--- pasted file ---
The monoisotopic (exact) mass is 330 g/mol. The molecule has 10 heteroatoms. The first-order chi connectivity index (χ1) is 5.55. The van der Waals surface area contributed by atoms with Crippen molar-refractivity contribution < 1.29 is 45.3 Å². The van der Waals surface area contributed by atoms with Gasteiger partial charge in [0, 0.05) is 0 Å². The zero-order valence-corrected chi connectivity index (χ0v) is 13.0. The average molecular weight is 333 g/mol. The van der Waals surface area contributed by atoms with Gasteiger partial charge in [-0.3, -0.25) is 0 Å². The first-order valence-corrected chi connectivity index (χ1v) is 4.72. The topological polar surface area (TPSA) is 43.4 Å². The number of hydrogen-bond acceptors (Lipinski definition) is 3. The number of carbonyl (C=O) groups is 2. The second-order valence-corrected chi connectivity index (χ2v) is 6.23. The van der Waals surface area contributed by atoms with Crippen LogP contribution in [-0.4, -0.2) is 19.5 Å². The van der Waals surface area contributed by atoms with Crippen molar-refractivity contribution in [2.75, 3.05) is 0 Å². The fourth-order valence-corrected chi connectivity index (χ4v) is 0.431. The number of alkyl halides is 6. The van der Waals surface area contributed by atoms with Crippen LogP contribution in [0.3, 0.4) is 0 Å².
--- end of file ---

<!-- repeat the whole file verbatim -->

The monoisotopic (exact) mass is 330 g/mol. The molecule has 10 heteroatoms. The first-order chi connectivity index (χ1) is 5.55. The van der Waals surface area contributed by atoms with Crippen molar-refractivity contribution < 1.29 is 45.3 Å². The van der Waals surface area contributed by atoms with Gasteiger partial charge in [0, 0.05) is 0 Å². The zero-order valence-corrected chi connectivity index (χ0v) is 13.0. The average molecular weight is 333 g/mol. The van der Waals surface area contributed by atoms with Gasteiger partial charge in [-0.3, -0.25) is 0 Å². The first-order valence-corrected chi connectivity index (χ1v) is 4.72. The topological polar surface area (TPSA) is 43.4 Å². The number of hydrogen-bond acceptors (Lipinski definition) is 3. The number of carbonyl (C=O) groups is 2. The second-order valence-corrected chi connectivity index (χ2v) is 6.23. The van der Waals surface area contributed by atoms with Crippen LogP contribution in [-0.4, -0.2) is 19.5 Å². The van der Waals surface area contributed by atoms with Crippen molar-refractivity contribution in [2.75, 3.05) is 0 Å². The fourth-order valence-corrected chi connectivity index (χ4v) is 0.431. The number of alkyl halides is 6. The van der Waals surface area contributed by atoms with Crippen LogP contribution in [0.3, 0.4) is 0 Å².